The federal student loan payment pause ends this month. Interest on loans will begin accruing (again) in September and payments will be due starting in October—for the first time since March 2020. After the more than 3-year pause, many borrowers may be worried about how to manage monthly payments, which can be hundreds of dollars. Income-Driven Repayment plans are a popular option for repayment and can make monthly payments more affordable.
Borrowers with federal student loans totaling more than $500 billion are using these plans, which are eligible for forgiveness after borrowers make up to 20 or 25 years of qualifying payments.
Today’s WatchBlog post takes a look at what you should know about Income-Driven Repayment plans and our work on recent changes to these options.
How do Income-Driven Repayment plans work?
Monthly payments for Income-Driven Repayment (IDR) plans are based on a borrower’s income and family size. Unlike Standard repayment, which typically requires repayment over 10 years, the repayment periods for IDR plans can be up to 20 or 25 years. And also unlike other repayment plans that require the loan to be repaid in full over time, IDR plans offer forgiveness of the loans balance at the end of the repayment period. Monthly payments can be as low as $0 for some borrowers and still count toward forgiveness.
Borrowers enrolled in IDR plans do not have to apply for forgiveness. The Department of Education and the loan servicers it contracts with are responsible for identifying borrowers on these plans who have made enough qualifying payments to receive forgiveness.
The Department of Education currently offers four Income-Driven Repayment plans. Their differences include the percentage of income used to calculate monthly payments amounts and years required for repayment:
- Saving on a Valuable Education (SAVE)—Formerly known as Revised Pay As You Earn, this newly updated plan requires payments that are generally 10% of your discretionary income. The remaining unpaid balance of loans is forgiven after 20 or 25 years. (Starting in 2024, the terms are expected to change to 5% of your discretionary income for payments on undergraduate loans, and unpaid balances will be forgiven after 10 years for borrowers with original principal balances of $12,000 or less.)
- Income-Contingent Repayment (ICR)—Payments are 20% of your discretionary income or what you would pay on a repayment plan with a fixed payment over the course of 12 years, adjusted according to your income. The remaining unpaid balance of loans is forgiven after 25 years
- Income-Based Repayment (IBR)—Depending on when you first took out loans (before or on or after July 1, 2014), payments are generally 10% or 15% of the borrower’s discretionary income, but never more than the 10-year Standard repayment plan amount. The remaining unpaid balance of loans is forgiven after 20 or 25 years.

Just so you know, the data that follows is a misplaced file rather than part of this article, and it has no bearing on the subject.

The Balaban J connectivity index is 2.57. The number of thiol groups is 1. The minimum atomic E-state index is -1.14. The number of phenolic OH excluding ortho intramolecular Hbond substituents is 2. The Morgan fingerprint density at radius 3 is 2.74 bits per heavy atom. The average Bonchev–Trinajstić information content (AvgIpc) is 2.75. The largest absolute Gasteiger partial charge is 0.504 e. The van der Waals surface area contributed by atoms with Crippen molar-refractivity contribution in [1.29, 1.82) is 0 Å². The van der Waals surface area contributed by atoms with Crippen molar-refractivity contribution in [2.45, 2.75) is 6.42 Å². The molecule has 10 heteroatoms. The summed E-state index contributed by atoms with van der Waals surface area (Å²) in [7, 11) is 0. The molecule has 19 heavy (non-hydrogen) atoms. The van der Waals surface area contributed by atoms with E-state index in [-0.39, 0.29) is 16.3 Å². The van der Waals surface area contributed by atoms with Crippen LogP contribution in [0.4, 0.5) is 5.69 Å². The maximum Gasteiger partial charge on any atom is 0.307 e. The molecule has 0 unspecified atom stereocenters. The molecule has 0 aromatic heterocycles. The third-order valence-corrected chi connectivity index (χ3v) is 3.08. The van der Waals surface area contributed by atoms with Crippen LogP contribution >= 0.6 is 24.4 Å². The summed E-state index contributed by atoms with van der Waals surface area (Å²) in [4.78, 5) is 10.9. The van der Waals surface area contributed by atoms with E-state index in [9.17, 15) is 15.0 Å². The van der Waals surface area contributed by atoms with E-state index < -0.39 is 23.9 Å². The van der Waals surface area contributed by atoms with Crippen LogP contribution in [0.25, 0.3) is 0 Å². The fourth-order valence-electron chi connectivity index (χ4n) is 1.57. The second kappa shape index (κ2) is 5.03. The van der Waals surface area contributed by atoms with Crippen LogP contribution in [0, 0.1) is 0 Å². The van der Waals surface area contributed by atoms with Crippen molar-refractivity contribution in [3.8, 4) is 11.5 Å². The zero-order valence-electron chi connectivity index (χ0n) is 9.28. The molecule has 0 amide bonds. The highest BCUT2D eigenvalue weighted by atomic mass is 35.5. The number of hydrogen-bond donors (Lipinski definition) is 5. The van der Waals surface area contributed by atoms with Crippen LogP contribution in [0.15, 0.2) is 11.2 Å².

- Pay As You Earn (PAYE)—Payments are generally 10% of your discretionary income, but never more than the 10 year Standard repayment plan amount. The remaining unpaid balance of loans is forgiven after 20 years.
You can find out more about which plan is the best fit for you and apply for a plan by visiting the Department of Education’s website.
How have Income-Driven Repayment plans changed in recent years?
In March 2022, we reported on the Department of Education’s efforts to ensure eligible borrowers received loan forgiveness under Income-Driven Repayment plans. We found that the department had trouble tracking borrowers’ payments and hadn’t done enough to ensure that all eligible borrowers received the forgiveness they were entitled to.
When we looked at the number of loans that had received forgiveness under an IDR plan, we found that only 157 loans had received forgiveness as of June 2021, and that thousands of borrowers still in repayment may have been eligible for forgiveness. Department of Education officials said data limitations make it difficult to track some qualifying payments and older loans were at higher risk for payment tracking errors.
Since our March 2022 report—which included recommendations for improving payment tracking—the Department of Education has taken steps to address this issue. In April 2022, the department announced plans to conduct a one-time revision to IDR payment counts to address past inaccuracies and permanently fix payment counting going forward. As part of this effort, the department recently began the process of notifying and providing 804,000 borrowers with $39 billion in IDR forgiveness.
In our March 2022 report, we also made recommendations to ensure borrowers received the information they need about IDR forgiveness. Specifically, Education needs to provide borrowers with additional information about requirements for forgiveness and their progress toward it.
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